Following her studies at the Jewelry Arts Institute, Mates went to work for another jeweler, putting her studies into practice. Her own jewelry line, Aesa “started serendipitously, with friends who had a store asking me to sell to them, which led to other stores asking the same. I had barely begun making things, let alone for production in multiples, and I had no real ambition to have a jewelry company per se. So it was quite a learning curve! I was just so excited to be making things and to be able to learn and experiment with design and form, that I dove in headlong.”

Though Aesa came to fruition organically, Mates’ passion for jewelry design is unmistakable, “I love jewelry because of its small, precise nature. Even if a design is organic, its relationship to the body must be considered and accommodated for. I love the intimacy that jewels can provide; the direct relationship to the body a piece can have, should have. Its weight on your body, the sounds it can make, the feel of the materials on your skin—all these elements contribute to this intimacy. To make something that someone can have this primary, sensual, almost instinctual relationship with is such a privilege.”

Drawing on artworks from within The Met collection that they found mutually inspiring, the two set out to create a jewelry collection that could utilize skills from their respective artistic practices in a unified way. The process proceeded holistically, Mates recalls, “I started out by having my studio make multiples of simple geometric elements in bronze. Boxes, tubes, spheres, domes, etc. These are often the mainstay of my own work and I thought they would be a nice counterbalance to the organic nature of the wood. We then created multiples of certain shapes in wood, and Yolande’s studio applied the yakisugi burning process to them. Then, we came together with our ‘ingredients’ and started to design very much based on the additive way I work in my own studio, making 3D ‘sketches’ which I then translated into wearable designs.”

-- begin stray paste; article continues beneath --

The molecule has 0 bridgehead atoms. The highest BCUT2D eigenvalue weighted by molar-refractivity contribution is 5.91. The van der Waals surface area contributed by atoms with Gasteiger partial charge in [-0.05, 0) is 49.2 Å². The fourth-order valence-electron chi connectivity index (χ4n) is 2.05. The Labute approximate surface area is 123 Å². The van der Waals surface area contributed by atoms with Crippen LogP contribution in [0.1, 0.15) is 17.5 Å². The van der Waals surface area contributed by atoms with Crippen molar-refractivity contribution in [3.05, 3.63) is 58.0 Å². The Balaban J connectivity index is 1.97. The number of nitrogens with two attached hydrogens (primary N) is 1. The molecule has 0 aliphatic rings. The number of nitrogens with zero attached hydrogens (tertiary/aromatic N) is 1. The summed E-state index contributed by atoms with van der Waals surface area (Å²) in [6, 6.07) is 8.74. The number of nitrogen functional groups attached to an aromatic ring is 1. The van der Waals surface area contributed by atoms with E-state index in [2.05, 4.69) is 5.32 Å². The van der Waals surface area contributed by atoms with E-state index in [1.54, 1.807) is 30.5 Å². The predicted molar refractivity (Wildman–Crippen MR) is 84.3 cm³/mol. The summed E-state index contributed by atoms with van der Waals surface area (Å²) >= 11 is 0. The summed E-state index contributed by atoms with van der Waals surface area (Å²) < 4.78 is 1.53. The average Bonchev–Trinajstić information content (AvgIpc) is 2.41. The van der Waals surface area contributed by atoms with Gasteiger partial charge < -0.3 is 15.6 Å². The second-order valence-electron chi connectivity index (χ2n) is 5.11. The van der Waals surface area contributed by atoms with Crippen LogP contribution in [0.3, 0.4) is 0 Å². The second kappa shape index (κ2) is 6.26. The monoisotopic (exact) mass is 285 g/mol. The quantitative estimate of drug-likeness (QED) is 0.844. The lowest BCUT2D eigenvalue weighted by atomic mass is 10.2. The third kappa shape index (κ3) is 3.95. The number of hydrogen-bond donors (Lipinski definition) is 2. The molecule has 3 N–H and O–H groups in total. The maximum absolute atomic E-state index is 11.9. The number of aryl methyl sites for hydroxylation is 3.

The duo’s Yakisugi Cherry Blossom Earrings, Fountain and Wand Pendant, and Hairpin.

 

Yakisugi, Batteau explains, “is an ancient Japanese method of curing cedar through burning the outer surface of the wood. We replicated this process for each and every piece of jewelry in the collection, spending weeks shaping, charring, sanding, and waxing every tiny piece of wood. Every bit of bronze and gold was cut, shaped, heated, tempered, hammered, or otherwise manipulated by an artist. We pulled from constructivist sculpture and paintings, ancient jewelry and natural phenomena during the design process. In many ways, the material itself informs the designs; the way the wood burned the most beautifully was what we highlighted in the final collection.”

The Breeze and Blossom Pendant.

 

She continues, “Randi’s knowledge of jewelry making was invaluable to the process—we transformed burnt wood shapes and bronze bits into moving, functioning art for the body. Her approach is historically based, but lyrical and poetic. My appreciation for hammered gold was solidified in Randi’s studio as she hammered out sheets and balls into tiny cups, heating the metal to make it malleable, and turned bars and tubes of brass into housings and fittings that made our little sculptures dance and lay on the poitrine with just the right amount of movement.”

The Yakisugi Forever Strech Earrings and Yakisugi Unity Pin.

 

The resulting jewelry shown here—each piece a handmade work of art—epitomizes the collaboration between the two artists. Melding Mates’ expertise with metalwork and Beatteau’s knowledge of the yakisugi technique, the smooth and elegantly refined surfaces and forms echo their many artistic references.

The Yakisugi Geometric Wind Chime Earrings.

 

Visit The Met Fifth Avenue to purchase, or call 212-650-2850 to purchase via telephone. Shop select items online now at store.metmuseum.org